hrm. (none / 0) (#29)
by pb on Wed Mar 26, 2003 at 01:26:48 PM EST

I can see how unilateral sanctions might not be that effective, because obviously it just leaves the market open for other countries. But I don't think that means that sanctions themselves are necessarily a failure.

Still, please post your other link; more links is good.  :)
---
"See what the drooling, ravening, flesh-eating hordes^W^W^W^WKuro5hin.org readers have to say."
-- pwhysall
[ Parent ]

THe other study (none / 0) (#30)
by n8f8 on Wed Mar 26, 2003 at 02:20:59 PM EST

Concludes it never works. For pretty much the same reasons.

Here is a link to the book publisher: Economic Sanctions Reconsidered, 2nd Edition published by the Institute For International Economics. A new 3rd edition will be published soon.

Here are a few case studies.

In a case like Iraq you are harming the people while the regime thrives. Not to mention the near uninforcability of a total economic sanctions. Countries like France and Russia just use it as an excuse to set up monopoly trade agreements. The dubble whammy of that is it always looks like only the US is enforcing sanctions.

You could always prove it to youself. Find an example where economic sanctions achieved their intended goals without significant backfire. Iran Iraq, Libya, Pakistan,Libya South Africa? Libya may be an example if the PanAM 103 deal pans out and relations are restored.

Sig: (This will get posted after your comments)
[ Parent ]

Another Reference (none / 0) (#33)
by n8f8 on Wed Mar 26, 2003 at 02:34:07 PM EST

A 1997 study by the Institute for International Economics found that since 1970, unilateral U.S. sanctions had achieved foreign policy goals only 13 percent of the time. The study also concluded that sanctions are costing the United States $15 billion to $19 billion annually in potential exports.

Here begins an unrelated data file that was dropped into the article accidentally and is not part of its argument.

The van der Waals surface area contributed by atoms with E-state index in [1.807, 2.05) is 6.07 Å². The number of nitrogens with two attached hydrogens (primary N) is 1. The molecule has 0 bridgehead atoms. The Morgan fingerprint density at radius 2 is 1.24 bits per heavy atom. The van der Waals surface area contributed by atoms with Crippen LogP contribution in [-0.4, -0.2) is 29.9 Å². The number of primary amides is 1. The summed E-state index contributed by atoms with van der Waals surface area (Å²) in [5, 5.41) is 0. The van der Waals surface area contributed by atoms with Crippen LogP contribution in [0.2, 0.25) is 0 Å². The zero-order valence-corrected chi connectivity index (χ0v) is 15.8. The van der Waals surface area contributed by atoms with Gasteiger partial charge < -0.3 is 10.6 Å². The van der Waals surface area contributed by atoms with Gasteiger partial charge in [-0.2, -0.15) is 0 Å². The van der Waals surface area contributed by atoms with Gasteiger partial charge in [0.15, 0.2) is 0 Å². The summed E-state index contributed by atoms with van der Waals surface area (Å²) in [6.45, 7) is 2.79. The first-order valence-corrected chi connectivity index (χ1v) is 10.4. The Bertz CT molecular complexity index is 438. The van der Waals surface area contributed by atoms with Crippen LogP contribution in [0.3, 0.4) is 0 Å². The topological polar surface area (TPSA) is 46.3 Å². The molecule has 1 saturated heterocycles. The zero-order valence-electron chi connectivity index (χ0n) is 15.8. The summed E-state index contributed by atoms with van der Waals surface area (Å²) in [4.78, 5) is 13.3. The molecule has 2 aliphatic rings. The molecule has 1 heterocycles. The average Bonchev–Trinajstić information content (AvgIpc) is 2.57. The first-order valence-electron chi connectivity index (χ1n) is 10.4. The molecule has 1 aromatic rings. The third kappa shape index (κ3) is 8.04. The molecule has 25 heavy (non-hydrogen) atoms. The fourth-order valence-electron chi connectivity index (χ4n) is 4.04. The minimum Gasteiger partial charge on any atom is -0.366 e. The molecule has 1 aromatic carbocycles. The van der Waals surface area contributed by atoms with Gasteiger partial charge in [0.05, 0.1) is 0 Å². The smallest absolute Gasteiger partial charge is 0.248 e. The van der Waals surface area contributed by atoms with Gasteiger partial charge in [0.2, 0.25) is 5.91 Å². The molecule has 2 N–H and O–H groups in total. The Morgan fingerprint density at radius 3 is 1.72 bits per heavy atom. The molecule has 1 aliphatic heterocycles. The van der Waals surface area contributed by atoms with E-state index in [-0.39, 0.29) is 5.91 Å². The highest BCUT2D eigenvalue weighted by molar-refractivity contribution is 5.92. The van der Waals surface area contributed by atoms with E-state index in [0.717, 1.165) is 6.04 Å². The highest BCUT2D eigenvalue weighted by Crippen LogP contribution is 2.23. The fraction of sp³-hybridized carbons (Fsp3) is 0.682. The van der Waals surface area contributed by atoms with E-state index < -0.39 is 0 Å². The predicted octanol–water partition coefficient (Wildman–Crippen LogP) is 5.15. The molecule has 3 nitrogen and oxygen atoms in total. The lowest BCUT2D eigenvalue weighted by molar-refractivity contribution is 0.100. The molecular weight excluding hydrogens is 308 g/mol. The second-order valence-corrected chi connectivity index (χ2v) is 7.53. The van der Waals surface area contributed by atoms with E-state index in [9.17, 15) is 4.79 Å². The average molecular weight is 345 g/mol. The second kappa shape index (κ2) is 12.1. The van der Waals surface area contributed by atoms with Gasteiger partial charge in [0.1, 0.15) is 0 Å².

Sig: (This will get posted after your comments)
[ Parent ]
I like those shows... (4.00 / 6) (#19)
by Run4YourLives on Wed Mar 26, 2003 at 11:34:34 AM EST

But I'm not sure how acurate they can be when they're reporting on up to the minute events.

I wish they would have waited a couple of years, when say, Colin Powell isn't afraid of saying that he thought the president was mad or whatever.

The one on Saddam's history was really good though.

It's slightly Japanese, but without all of that fanatical devotion to the workplace. - CheeseburgerBrown

some of it, yes. (4.00 / 1) (#22)
by pb on Wed Mar 26, 2003 at 11:51:35 AM EST

I'm glad they ran this one now; some of this is old, but it's all very relevant to current events and policy. However, probably nothing will stop them or someone else from doing another show like this in the future, when they can draw on both this material and more current information.

Also, I often wonder how accurate some shows can be when they're reporting on things that happened decades ago, after all the history has been written and edited. This show at least has the advantage of having recent quotes and accounts, when there are sources to question and events that are fresh in people's minds.

So there's always a trade-off, but I think it's better to report early and often, and do some fact-checking as well.  :)
---
"See what the drooling, ravening, flesh-eating hordes^W^W^W^WKuro5hin.org readers have to say."
-- pwhysall
[ Parent ]

good point (nt) (3.00 / 2) (#23)
by Run4YourLives on Wed Mar 26, 2003 at 12:12:39 PM EST



It's slightly Japanese, but without all of that fanatical devotion to the workplace. - CheeseburgerBrown